Quietly working: Dooley's focus on Vols instead of fans, media

Quietly working: Dooley's focus on Vols instead of fans, media

March 18th, 2010 by Wes Rucker in Sports - College

KNOXVILLE -- If you're not working or playing for the University of Tennessee football program these days, you're not going to get much time to speak to first-year coach Derek Dooley.

That includes you, mom.

"The problem with Derek right now is he is trying hard to focus on his staff, his team, on spring practice," Barbara Dooley said Wednesday morning. "Once he gets his ducks in a row, he will absolutely open his arms to you guys (in the media). But for now, let me tell you, he's cut me off, too. We used to talk about three days a week. Now we're down to one, which is really ticking me off.

"But I'm being patient."

UT fans and media have been asked to do the same thing.

Photo by Michael Patrick/Knoxville News Sentinel Tennessee head coach Derek Dooley during a press conference Wednesday, Mar. 17, 2010 .

Photo by Michael Patrick/Knoxville News Sentinel Tennessee head coach...

The Volunteers start spring practice this afternoon at Haslam Field, and Derek Dooley will speak after every workout.

Before and after that, though, good luck spotting him on your television.

"You can get too much of a coach," Dooley said. "There's been nothing to report. There's been no news. I think people get sick of reading and hearing it, because ultimately, I'm going to keep on saying the same stuff. What else is there to talk about?

"Now, it's news. We're starting spring practice. So let's talk about it. But after spring, what do we have to talk about? There will be nothing going on. They'll be working out.

"That's just my style. I'm here to represent the program, not just get in front of the media and talk."

Even the coach agrees there is plenty to discuss at the moment, though. UT is entering its third era in three years, thanks to a third head coaching change. The Volunteers have new systems on offense, defense and special teams. Most of last season's best players are gone. Many of this team's best players are limited or out of spring practice with health or personal issues.

There are more questions than anything.

"I'm sure many of you will have questions," Dooley told a large room full of reporters inside Neyland Stadium. "But I don't many answers, because you can only evaluate so much while watching guys jump over bags.

"We'll have a good feel for our personnel coming out of spring."

But the Vols won't have a quarterback at that point. Dooley insisted he won't name a starter at that position until well after next month's Orange and White game.

Dooley said his first spring will offer a fresh start for any player who wants one, but a close examination of last season's game film gave him an early foundation on which to build.

"Is it an open slate with everybody starting over, In some ways," he said. "But we're not going to look at a guy who was productive last year and say, 'You've got to prove it to us.' We've got 12 games where they proved it to us.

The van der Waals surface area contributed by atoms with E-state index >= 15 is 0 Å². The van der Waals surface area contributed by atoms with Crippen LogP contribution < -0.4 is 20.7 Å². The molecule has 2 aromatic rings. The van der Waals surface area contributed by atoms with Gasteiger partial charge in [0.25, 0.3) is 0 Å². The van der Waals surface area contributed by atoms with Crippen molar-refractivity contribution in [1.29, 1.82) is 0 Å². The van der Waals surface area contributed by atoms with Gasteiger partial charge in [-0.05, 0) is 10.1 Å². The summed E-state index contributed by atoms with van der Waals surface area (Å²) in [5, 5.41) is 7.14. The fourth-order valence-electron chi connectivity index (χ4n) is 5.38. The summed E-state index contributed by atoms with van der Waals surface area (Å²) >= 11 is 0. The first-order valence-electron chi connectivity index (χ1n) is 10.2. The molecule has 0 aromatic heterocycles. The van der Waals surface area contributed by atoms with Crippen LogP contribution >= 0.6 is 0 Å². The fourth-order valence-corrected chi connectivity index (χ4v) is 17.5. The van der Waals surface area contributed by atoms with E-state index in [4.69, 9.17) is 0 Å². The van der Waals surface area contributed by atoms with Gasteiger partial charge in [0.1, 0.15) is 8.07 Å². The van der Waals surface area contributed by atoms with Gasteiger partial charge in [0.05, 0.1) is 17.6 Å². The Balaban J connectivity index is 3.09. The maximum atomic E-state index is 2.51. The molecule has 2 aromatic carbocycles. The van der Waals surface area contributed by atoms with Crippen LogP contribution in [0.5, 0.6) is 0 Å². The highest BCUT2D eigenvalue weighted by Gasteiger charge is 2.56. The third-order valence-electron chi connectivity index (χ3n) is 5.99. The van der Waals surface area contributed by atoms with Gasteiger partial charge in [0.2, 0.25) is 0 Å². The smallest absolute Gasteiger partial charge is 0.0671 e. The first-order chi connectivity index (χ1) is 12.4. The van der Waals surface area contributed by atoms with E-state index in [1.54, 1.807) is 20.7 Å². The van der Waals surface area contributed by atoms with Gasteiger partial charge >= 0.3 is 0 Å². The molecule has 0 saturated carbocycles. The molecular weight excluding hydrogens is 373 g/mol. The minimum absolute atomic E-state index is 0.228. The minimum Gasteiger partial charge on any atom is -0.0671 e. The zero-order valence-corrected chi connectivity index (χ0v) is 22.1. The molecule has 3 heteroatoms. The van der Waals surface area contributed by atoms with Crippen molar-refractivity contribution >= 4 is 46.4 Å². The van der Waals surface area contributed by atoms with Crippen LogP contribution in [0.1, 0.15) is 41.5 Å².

"Certainly guys that had some significant production the last year are going to have some early opportunity. But there's not much of that around here."

Indeed, there's not much. UT lost its four most productive defensive players, and three projected starters -- linebackers Nick Reveiz and Savion Frazier (ACLs) and cornerback Art Evans (shoulder) -- will miss most or all of the spring.

The Vols also lost nearly their entire starting offensive line. And the only returning starter up front -- freshman All-America left tackle Aaron Douglas -- will miss at least the first few practices while sorting out what Dooley called "personal issues."

"I don't anticipate it being anything long term, but it is personal, and one thing we're always going to do as coaches and with our program is support our players," the coach added. "Nothing is more important than their personal growth and their personal life."

Depth in several crucial spots is a noticeable concern.

"Long term, I'm not. But short term, I'm very concerned," Dooley said. "I do think that over the course of a couple of recruiting years, we'll start getting a lot of stability, and I think the players will enjoy being a part of the program. But we do have some short-term concerns that really can't get fixed. We're extremely thin in a lot of areas.

"We've got a lot of inexperience in a lot of areas, but that's only going to get fixed in time."

For the time being, though, the Vols have what they have. But their new coach still plans to put them through an intensely physical month of full-contact football.

Most drills will feature Vols hitting each other full speed but not taking ball-carriers to the ground, but only because Dooley thinks that typically improves a team's fundamental tackling techniques.

"I don't think it's good practice to alter everything in fear of injury," Dooley said. "Then you've got everybody healthy, but they're not tough and they can't play. I don't know what's worse -- if you get shellacked (from attrition) or you don't have the right people. They both stink.

"We're going to be physical. That's the only way to play this game."

That's the only way Dooley wants his Vols to play the game, anyway.

"We've got to start developing our brand of how we compete and how we play," he said. "We shouldn't ever lose sight of that. I'm talking not just schematically, but from an intangibles standpoint -- what kind of competitive spirit we practice and play with, what's our discipline level, what's our toughness level, what's our effort level.

"Ultimately, we want to be a team that's enjoyable to watch for the fans."

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